Editors' ChoiceAIDS

Antiretroviral Therapy as Prevention in South Africa

See allHide authors and affiliations

Science Translational Medicine  07 Mar 2012:
Vol. 4, Issue 124, pp. 124ec40
DOI: 10.1126/scitranslmed.3003951

Antiretroviral therapy (ART) is the good news in the long, heartbreaking story of the HIV pandemic. An estimated 34 million people live with HIV—almost 70% of them in sub-Saharan Africa. But even when resources are poor, ART can increase the life expectancy of HIV-infected people to almost that of their healthy counterparts. And even better were the recent findings that ART can also decrease HIV transmission by 96%. Almost immediately, however, questions were raised about how to best apply this information when resources are limited.

To answer this question, Granich and colleagues modeled the effect of expanding ART for treatment and prevention of HIV in South Africa and estimated the cost-effectiveness. Fortunately for South Africans, this study coincides with a policy change by the South African government: Patients with a CD4 count of ≤350 (rather than the previous value of ≤200) will be eligible for ART, expanding the number of people receiving treatment. (The CD4 count is a marker of immune function and falls as HIV disease progresses.) How will this change the cost-benefit analysis? The authors modeled the best-case scenario, in which 90% of adults are tested and ART is initiated for those with CD4 counts <200, <350, <500, or at all CD4 counts (treating at all CD4 counts is known as “test and treat”) from 2011 to 2050. They estimated that increasing the ART initiation criteria to CD4 <350 would prevent 265,000 (17%) new HIV infections over 5 years and 1.3 million infections over 40 years. Costs drop $504 million over 5 years and $3.9 billion over 40 years, with break-even by 2013. They also estimate that further expanding ART eligibility will prevent more infections and eventually be cost-saving.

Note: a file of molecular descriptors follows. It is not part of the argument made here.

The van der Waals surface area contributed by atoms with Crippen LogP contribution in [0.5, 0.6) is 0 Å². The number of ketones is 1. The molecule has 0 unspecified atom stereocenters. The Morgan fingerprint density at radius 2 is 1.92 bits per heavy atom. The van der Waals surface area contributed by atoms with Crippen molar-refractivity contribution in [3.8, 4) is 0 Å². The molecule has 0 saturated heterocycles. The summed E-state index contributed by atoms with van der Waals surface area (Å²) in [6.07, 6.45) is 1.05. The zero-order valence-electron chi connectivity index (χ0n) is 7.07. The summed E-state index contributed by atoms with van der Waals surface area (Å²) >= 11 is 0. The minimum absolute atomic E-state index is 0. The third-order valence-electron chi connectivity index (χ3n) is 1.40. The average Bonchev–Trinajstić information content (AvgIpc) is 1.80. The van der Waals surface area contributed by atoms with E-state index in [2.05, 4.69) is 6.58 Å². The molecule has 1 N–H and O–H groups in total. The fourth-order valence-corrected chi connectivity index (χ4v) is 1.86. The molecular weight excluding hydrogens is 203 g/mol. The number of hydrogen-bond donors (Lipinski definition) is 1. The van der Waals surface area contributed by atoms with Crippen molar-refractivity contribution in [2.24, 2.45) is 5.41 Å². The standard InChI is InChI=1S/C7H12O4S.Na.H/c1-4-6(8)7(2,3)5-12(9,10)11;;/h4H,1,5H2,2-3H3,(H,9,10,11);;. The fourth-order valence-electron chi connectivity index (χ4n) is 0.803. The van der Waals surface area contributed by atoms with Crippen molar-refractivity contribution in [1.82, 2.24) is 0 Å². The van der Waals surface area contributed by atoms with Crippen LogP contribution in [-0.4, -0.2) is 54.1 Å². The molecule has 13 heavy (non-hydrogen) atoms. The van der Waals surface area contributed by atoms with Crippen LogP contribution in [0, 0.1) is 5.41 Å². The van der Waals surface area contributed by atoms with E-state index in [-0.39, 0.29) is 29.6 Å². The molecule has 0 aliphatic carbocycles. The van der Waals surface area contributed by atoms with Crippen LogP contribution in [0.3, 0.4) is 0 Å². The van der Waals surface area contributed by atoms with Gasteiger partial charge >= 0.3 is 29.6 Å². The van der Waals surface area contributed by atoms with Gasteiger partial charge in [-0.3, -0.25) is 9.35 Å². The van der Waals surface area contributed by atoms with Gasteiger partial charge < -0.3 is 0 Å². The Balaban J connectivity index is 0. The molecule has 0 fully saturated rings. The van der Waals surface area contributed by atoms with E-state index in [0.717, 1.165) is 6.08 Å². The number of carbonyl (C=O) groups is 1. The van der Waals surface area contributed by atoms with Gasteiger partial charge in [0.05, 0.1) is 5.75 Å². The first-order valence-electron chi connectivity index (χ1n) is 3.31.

These analyses should buoy the confidence of the South African government and their partners as they implement the new National Strategic Plan on HIV, sexually transmitted diseases, and tuberculosis—a task not for the faint-hearted. But the results of the Granich paper mean that testing coverage will need to be high, and linkage to care sustained and robust, for the tide of the HIV epidemic to change.

R. Granich et al., Expanding ART for treatment and prevention of HIV in South Africa: Estimated cost and cost-effectiveness 2011–2050. PLoS ONE 7, e30216 (2012). [Full Text]

Stay Connected to Science Translational Medicine

Navigate This Article